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Sino-Forest keeps OSC in dark about committee's probe

An aerial view of Yunnan forest plantations near Lincang, Yunnan Province, China on June 10, 2011.

Adam Dean/adam dean The Globe and Mail

Sino-Forest Corp. , the embattled timber company facing fraud allegations, has failed to respond to requests by the Ontario Securities Commission for information about its assets and relationships with key business partners in China, according to a senior OSC investigator.

Wayne Vanderlaan, of the OSC's enforcement branch, said in a sworn affidavit that Sino-Forest has not replied to requests for information, made in a Dec. 7, 2011, letter, regarding claims that the company's "cash balances, timber assets, book values and revenues" were "verified" by an independent committee of directors.

Mr. Vanderlaan said the OSC letter asked the independent committee "a number of questions" about Sino-Forest's statement that the committee's review verified these assets, but the OSC has not received specific responses.

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The affidavit underscores the major challenges investigators are facing as they seek definitive answers to the many questions around Sino-Forest – a company with an opaque and complicated business model, which operates in a country with poor government record keeping.

The OSC also sent a letter to the counsel for the independent committee on Dec. 22, requesting specific information on relationships between Sino-Forest, timber suppliers and brokers in China who sell Sino-Forest's trees, called authorized intermediaries or "AIs." More than a month later, the OSC still hasn't received responses to these questions, Mr. Vanderlaan said.

The OSC inquiries indicate the regulator is focusing its investigation on potential undisclosed related-party transactions by Sino-Forest, which was once the largest forestry company on the TSX. This week, the OSC extended a cease-trade order on Sino-Forest shares until April 16. In August, the commission alleged that several Sino-Forest executives, including company co-founder, chairman and chief executive officer Allen Chan, participated in fraudulent activity. Mr. Chan resigned as Sino-Forest chairman and CEO in August. The RCMP is now investigating potential criminal charges.

None of the allegations have been proved.

Mr. Vanderlaan's affidavit indicates that the OSC is concerned about the company's claims that the assets have been verified and has reservations about the veracity of the committee's investigation process. The affidavit highlights a "significant number of factors affecting this process" that were identified in the committee's interim report.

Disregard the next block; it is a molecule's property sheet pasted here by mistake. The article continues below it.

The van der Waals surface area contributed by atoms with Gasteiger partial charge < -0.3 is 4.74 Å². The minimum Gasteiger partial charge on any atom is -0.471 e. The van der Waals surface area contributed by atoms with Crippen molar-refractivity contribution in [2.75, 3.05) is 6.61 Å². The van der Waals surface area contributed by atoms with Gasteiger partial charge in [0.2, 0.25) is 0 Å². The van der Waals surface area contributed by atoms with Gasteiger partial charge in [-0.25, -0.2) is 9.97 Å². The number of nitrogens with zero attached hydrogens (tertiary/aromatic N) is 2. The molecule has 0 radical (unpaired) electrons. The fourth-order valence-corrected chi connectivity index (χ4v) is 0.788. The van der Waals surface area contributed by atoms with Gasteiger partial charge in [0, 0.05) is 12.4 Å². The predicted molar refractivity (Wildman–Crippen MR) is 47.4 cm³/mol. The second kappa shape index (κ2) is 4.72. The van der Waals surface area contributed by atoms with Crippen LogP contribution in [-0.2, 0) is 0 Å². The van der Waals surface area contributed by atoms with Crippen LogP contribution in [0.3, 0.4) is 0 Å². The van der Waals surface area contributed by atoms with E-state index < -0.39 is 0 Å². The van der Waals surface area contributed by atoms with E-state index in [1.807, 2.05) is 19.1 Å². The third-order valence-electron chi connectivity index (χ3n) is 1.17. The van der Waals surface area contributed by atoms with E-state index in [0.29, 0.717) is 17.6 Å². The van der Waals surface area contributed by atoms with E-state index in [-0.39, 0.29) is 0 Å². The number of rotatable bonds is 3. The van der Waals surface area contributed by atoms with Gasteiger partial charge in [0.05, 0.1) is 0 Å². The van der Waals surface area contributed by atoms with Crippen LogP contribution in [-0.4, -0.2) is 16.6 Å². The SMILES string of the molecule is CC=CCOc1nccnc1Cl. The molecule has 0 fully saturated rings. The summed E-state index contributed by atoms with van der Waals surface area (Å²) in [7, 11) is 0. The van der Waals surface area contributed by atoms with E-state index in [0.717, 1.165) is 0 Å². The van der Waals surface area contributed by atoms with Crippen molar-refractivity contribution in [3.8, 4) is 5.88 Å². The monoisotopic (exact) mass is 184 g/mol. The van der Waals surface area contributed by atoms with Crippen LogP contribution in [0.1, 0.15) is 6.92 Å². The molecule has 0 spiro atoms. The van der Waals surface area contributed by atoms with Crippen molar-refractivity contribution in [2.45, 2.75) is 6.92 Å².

Released in mid-November, the redacted report indicated the committee encountered a slew of issues as it tried to unravel Sino-Forest's business. These included a lack of co-operation from executives, who dragged their feet for more than two months before providing basic information on the company's business partners. When the information was finally provided, some of it was incorrect. As well, these business partners refused to provide the committee with any documentation verifying transactions with Sino-Forest.

Sources close to Sino-Forest said the company and the committee continue to co-operate with the OSC investigation and is working to address the specific inquiries in the December letters. They said the inquiries were lengthy and extremely detailed, which is why a response has taken so long.

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Sino-Forest's independent committee is expected to release its final report next week. The company's shares collapsed in June after a short seller issued a damning research report accusing the company of fraud. Sino-Forest has been unable to release its third-quarter financial statements and debt holders have seized effective control of the company as it tries to sell assets and avoid insolvency.

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About the Author
Asia-Pacific Reporter

An award-winning journalist, Andy Hoffman is the Asia-Pacific Reporter for Canada's national newspaper, The Globe and Mail. More

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